However if you're designing for general use across a very wide and uncontrolled set of devices there's no reason to suspect that designing on one terrible display will ensure better fidelity on some other bad display. It's my belief, then, that you should design on a well-calibrated, high-fideltiy display if possible and, as with any other design task, test the output in as realistic a condition as you can, on a few different displays of varying quality.

Pay special attention to the way JPEG artefacts are shown; designing on one display and choosing output settings/compression ratios in Photoshop to be unnoticeable can sometimes mean viewing on a machine with much lower gamma reveals all those terrible-looking compression artefacts plain as day.

  • 1
    Agreed, there's no reason to assume any particular flaw in a monitor. Better you design it for "real" good than "broken" good as the user is probably already used to exactly how their monitor breaks "real" good colors/lines/etc – Ben Brocka Aug 14 '12 at 21:21

Yes, you should use good quality monitor for designing, but it is always good idea to check the work on same settings as end user will see it.

What I find useful in monitors is "Magic Angle" option, that will show more colors.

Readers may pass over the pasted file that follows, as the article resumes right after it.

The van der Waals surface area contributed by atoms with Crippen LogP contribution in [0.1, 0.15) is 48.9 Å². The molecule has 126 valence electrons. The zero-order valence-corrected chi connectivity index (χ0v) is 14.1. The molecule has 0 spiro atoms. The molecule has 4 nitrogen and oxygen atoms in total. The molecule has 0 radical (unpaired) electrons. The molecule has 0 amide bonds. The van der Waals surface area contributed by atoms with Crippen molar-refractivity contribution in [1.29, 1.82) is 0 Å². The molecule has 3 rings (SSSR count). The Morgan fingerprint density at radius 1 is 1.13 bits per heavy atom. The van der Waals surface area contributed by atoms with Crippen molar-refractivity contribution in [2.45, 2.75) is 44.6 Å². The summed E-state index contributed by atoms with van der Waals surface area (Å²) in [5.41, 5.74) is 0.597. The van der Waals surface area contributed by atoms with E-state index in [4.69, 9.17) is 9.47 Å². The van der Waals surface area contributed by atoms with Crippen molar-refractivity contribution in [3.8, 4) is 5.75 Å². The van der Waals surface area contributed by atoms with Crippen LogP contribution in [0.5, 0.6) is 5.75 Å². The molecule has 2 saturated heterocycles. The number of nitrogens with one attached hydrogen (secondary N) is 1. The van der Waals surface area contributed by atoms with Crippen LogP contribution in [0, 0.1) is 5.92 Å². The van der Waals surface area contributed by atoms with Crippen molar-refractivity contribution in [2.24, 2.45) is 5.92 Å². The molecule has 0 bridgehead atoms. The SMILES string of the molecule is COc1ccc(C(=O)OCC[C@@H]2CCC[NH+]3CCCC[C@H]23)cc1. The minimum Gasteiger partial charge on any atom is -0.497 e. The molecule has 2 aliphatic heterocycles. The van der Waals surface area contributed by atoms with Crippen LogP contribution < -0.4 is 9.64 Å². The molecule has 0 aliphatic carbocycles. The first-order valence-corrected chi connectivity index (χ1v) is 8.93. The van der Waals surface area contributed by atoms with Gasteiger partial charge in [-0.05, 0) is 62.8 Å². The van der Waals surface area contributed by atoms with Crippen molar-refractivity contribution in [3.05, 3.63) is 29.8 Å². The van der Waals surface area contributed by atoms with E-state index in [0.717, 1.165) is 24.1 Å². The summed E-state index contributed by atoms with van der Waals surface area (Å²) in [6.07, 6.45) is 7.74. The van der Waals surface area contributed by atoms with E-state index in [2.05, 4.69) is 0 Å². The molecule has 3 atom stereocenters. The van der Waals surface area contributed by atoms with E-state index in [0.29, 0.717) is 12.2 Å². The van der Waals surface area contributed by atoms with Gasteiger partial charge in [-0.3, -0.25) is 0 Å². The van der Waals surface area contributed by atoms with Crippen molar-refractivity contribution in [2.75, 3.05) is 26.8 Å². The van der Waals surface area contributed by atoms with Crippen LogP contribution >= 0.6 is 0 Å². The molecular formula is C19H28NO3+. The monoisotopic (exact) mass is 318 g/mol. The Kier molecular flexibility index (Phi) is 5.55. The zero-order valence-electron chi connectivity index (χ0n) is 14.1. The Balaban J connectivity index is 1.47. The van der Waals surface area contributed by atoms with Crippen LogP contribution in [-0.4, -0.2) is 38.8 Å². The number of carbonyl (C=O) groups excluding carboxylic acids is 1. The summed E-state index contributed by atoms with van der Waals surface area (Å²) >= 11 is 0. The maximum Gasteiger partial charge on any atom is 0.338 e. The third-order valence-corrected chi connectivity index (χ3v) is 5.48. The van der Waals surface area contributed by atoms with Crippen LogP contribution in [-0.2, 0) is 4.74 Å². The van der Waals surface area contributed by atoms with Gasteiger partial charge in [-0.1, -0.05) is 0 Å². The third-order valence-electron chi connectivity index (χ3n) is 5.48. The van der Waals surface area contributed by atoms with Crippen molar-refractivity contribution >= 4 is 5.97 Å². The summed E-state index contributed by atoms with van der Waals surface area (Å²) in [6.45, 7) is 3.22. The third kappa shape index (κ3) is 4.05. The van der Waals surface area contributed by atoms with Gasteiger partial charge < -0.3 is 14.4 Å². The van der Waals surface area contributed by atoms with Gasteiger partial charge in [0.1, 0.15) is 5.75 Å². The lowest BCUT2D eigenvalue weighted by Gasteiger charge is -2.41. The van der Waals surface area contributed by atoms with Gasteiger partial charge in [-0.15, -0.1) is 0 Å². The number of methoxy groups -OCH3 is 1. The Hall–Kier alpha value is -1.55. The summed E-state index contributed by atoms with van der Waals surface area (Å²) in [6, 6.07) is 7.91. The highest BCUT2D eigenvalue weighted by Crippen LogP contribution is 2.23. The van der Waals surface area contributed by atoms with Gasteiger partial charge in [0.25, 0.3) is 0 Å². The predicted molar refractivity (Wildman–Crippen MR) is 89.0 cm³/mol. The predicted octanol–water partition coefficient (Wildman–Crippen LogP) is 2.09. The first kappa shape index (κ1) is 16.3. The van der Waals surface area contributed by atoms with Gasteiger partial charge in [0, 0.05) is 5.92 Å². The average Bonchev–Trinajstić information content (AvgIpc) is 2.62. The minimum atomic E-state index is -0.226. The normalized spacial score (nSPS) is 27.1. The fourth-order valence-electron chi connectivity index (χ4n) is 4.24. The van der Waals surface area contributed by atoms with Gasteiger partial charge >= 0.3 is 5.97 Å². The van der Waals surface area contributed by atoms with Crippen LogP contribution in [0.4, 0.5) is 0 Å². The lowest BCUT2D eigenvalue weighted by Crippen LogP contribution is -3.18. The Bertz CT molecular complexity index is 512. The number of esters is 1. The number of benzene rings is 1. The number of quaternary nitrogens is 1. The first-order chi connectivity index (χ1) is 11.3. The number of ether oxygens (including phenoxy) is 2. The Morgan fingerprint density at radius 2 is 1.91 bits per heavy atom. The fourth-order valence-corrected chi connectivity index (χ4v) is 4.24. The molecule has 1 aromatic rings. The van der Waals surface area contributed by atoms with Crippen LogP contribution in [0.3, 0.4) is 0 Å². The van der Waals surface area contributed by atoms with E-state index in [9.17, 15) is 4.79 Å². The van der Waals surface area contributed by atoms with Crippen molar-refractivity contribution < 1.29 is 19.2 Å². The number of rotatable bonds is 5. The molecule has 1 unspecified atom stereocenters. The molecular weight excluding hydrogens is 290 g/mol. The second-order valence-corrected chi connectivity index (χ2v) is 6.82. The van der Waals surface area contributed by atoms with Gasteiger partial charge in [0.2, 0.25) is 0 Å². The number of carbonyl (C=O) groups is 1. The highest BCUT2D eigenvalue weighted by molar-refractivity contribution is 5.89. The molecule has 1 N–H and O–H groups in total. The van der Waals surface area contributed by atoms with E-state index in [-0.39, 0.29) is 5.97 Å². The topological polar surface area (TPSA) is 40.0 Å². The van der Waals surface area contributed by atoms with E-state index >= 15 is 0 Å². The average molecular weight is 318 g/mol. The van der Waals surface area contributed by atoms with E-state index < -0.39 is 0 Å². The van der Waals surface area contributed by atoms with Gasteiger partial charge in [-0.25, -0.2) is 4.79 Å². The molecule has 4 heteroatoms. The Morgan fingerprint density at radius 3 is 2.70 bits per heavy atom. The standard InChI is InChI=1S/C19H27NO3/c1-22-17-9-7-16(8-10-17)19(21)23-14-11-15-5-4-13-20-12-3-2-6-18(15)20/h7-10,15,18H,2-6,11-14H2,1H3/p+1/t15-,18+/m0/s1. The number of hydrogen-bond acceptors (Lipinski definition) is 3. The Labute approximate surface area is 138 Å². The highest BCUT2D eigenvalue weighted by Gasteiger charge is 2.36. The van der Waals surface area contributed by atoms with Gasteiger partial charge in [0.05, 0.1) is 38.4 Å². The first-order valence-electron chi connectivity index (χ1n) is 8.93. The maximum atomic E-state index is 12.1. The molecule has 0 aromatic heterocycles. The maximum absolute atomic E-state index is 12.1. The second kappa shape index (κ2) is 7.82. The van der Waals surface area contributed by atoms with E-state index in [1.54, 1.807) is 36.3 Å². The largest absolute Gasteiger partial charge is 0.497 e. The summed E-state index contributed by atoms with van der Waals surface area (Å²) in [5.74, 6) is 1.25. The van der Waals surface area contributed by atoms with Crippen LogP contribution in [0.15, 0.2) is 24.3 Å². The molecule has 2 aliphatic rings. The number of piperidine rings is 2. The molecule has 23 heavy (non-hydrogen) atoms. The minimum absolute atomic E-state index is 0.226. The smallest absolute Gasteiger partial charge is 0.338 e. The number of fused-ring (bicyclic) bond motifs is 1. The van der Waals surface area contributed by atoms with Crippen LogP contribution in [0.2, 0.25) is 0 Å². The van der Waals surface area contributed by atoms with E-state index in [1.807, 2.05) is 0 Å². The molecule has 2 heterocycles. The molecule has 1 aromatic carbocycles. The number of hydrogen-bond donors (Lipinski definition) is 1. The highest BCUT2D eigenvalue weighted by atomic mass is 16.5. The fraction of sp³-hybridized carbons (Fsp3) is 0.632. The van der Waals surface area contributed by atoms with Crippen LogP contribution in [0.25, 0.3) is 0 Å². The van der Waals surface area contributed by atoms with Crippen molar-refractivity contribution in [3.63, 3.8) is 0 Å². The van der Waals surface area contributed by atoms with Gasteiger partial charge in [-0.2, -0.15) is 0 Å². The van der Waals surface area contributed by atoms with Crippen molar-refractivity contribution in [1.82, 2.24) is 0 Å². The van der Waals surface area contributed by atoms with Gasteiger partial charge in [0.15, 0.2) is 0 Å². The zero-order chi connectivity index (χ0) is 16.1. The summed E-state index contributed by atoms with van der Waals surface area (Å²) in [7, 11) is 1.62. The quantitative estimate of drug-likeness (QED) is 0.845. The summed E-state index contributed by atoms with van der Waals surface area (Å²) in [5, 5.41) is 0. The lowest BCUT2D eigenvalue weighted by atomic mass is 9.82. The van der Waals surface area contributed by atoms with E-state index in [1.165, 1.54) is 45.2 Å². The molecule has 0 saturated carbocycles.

• But why? In the end I am the 5% minority which will see it properly. The rest will see much more bland colors cause majority of the are people in age from 30-50 watching it on laptop, probably from wrong angle... – Zedd Aug 10 '12 at 16:06
  • It depends on the standards you have. Also 5% still can be a huge number, depending on total visitors. – Michael Aug 10 '12 at 20:28

The best monitor for designing web graphics might be on a commonly used laptop. The bulk of users will be viewing your site on a laptop so you should what they will see.

This obviously doesn't cover EVERY user but it should help you design things that will degrade nicely when people done have a top of the line external monitor.


Yes, it's better to use a decent monitor for design work than a crappy one. The reason is that crappy monitors are all different, and adapting to a particular monitor might cause your design to look worse at a different monitor. For example, when you design on a monitor that is too blue, your work will look extremely red on a monitor that is too red already.

For a design to work across a wide range of screens and devices focus on general principles (also helpful with regards to accessibility): don't rely on colour alone; use sufficient contrast; choose an adequate size, etc.

Test your design on different screens, and in different circumstances (mobile phones for example are often used in bright sunlight), and find out what works and what doesn't. Some colours are known to cause trouble (when presenting a logo in a certain colour of yellow/green a designer explicitly warned me that this colour could only be used in print or on good screens, because it would look very dirty on low quality devices).

Not the answer you're looking for? Browse other questions tagged or ask your own question.